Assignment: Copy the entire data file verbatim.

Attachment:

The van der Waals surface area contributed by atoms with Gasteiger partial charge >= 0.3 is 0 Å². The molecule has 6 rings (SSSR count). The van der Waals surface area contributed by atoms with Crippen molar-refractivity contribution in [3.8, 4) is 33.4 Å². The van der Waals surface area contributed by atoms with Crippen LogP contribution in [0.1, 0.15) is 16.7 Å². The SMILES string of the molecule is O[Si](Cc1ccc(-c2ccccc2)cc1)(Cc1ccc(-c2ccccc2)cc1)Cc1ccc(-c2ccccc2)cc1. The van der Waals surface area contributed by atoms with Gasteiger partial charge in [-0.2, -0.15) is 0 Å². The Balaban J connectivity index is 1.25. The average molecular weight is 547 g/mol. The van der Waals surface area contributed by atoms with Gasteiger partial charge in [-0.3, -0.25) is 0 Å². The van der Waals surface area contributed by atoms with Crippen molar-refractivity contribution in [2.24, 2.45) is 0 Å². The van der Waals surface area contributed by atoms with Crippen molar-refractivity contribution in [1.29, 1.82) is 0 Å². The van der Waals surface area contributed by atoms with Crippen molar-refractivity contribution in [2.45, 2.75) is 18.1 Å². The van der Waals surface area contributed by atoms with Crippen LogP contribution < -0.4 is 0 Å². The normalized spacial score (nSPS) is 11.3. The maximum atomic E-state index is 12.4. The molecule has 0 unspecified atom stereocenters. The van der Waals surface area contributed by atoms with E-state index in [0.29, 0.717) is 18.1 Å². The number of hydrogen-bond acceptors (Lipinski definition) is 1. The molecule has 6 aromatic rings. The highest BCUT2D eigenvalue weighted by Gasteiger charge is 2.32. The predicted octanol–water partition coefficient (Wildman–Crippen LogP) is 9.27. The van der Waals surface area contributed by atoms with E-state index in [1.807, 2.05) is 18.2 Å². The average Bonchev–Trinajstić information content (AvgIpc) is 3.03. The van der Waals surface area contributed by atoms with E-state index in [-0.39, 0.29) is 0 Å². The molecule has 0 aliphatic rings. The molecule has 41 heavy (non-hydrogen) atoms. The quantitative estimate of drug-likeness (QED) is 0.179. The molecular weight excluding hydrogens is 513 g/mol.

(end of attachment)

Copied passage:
The van der Waals surface area contributed by atoms with Gasteiger partial charge >= 0.3 is 0 Å². The molecule has 6 rings (SSSR count). The van der Waals surface area contributed by atoms with Crippen molar-refractivity contribution in [3.8, 4) is 33.4 Å². The van der Waals surface area contributed by atoms with Crippen LogP contribution in [0.1, 0.15) is 16.7 Å². The SMILES string of the molecule is O[Si](Cc1ccc(-c2ccccc2)cc1)(Cc1ccc(-c2ccccc2)cc1)Cc1ccc(-c2ccccc2)cc1. The van der Waals surface area contributed by atoms with Gasteiger partial charge in [-0.2, -0.15) is 0 Å². The Balaban J connectivity index is 1.25. The average molecular weight is 547 g/mol. The van der Waals surface area contributed by atoms with Gasteiger partial charge in [-0.3, -0.25) is 0 Å². The van der Waals surface area contributed by atoms with Crippen molar-refractivity contribution in [2.24, 2.45) is 0 Å². The van der Waals surface area contributed by atoms with Crippen molar-refractivity contribution in [1.29, 1.82) is 0 Å². The van der Waals surface area contributed by atoms with Crippen molar-refractivity contribution in [2.45, 2.75) is 18.1 Å². The van der Waals surface area contributed by atoms with Crippen LogP contribution < -0.4 is 0 Å². The normalized spacial score (nSPS) is 11.3. The maximum atomic E-state index is 12.4. The molecule has 0 unspecified atom stereocenters. The van der Waals surface area contributed by atoms with E-state index in [0.29, 0.717) is 18.1 Å². The number of hydrogen-bond acceptors (Lipinski definition) is 1. The molecule has 6 aromatic rings. The highest BCUT2D eigenvalue weighted by Gasteiger charge is 2.32. The predicted octanol–water partition coefficient (Wildman–Crippen LogP) is 9.27. The van der Waals surface area contributed by atoms with E-state index in [1.807, 2.05) is 18.2 Å². The average Bonchev–Trinajstić information content (AvgIpc) is 3.03. The van der Waals surface area contributed by atoms with E-state index in [-0.39, 0.29) is 0 Å². The molecule has 0 aliphatic rings. The molecule has 41 heavy (non-hydrogen) atoms. The quantitative estimate of drug-likeness (QED) is 0.179. The molecular weight excluding hydrogens is 513 g/mol.